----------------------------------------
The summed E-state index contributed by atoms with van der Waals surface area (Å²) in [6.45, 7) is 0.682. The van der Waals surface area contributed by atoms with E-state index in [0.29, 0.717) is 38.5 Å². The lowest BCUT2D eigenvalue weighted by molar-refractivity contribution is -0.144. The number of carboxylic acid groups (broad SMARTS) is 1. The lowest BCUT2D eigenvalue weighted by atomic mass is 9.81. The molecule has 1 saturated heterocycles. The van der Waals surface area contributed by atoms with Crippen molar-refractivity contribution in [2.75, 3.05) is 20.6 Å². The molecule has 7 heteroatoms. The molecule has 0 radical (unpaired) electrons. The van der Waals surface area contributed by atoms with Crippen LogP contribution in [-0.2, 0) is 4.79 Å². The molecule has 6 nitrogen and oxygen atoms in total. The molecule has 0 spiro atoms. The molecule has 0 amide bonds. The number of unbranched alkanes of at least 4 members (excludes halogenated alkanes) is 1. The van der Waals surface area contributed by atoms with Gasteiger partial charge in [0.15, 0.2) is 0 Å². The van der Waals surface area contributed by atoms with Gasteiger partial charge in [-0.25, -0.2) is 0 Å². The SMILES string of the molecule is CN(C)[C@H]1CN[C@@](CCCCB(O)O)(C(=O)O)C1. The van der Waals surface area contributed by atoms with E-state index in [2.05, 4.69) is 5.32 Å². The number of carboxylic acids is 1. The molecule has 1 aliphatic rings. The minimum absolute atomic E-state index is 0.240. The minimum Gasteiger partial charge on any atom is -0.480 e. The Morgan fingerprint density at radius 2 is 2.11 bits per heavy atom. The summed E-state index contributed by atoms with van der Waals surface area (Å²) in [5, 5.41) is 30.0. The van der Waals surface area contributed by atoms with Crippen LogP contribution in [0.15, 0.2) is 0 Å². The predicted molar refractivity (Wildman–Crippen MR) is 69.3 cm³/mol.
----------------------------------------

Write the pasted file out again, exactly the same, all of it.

The summed E-state index contributed by atoms with van der Waals surface area (Å²) in [6.45, 7) is 0.682. The van der Waals surface area contributed by atoms with E-state index in [0.29, 0.717) is 38.5 Å². The lowest BCUT2D eigenvalue weighted by molar-refractivity contribution is -0.144. The number of carboxylic acid groups (broad SMARTS) is 1. The lowest BCUT2D eigenvalue weighted by atomic mass is 9.81. The molecule has 1 saturated heterocycles. The van der Waals surface area contributed by atoms with Crippen molar-refractivity contribution in [2.75, 3.05) is 20.6 Å². The molecule has 7 heteroatoms. The molecule has 0 radical (unpaired) electrons. The van der Waals surface area contributed by atoms with Crippen LogP contribution in [-0.2, 0) is 4.79 Å². The molecule has 6 nitrogen and oxygen atoms in total. The molecule has 0 spiro atoms. The molecule has 0 amide bonds. The number of unbranched alkanes of at least 4 members (excludes halogenated alkanes) is 1. The van der Waals surface area contributed by atoms with Gasteiger partial charge in [0.15, 0.2) is 0 Å². The van der Waals surface area contributed by atoms with Gasteiger partial charge in [-0.25, -0.2) is 0 Å². The SMILES string of the molecule is CN(C)[C@H]1CN[C@@](CCCCB(O)O)(C(=O)O)C1. The van der Waals surface area contributed by atoms with E-state index in [2.05, 4.69) is 5.32 Å². The number of carboxylic acids is 1. The molecule has 1 aliphatic rings. The minimum absolute atomic E-state index is 0.240. The minimum Gasteiger partial charge on any atom is -0.480 e. The Morgan fingerprint density at radius 2 is 2.11 bits per heavy atom. The summed E-state index contributed by atoms with van der Waals surface area (Å²) in [5, 5.41) is 30.0. The van der Waals surface area contributed by atoms with Crippen LogP contribution in [0.15, 0.2) is 0 Å². The predicted molar refractivity (Wildman–Crippen MR) is 69.3 cm³/mol.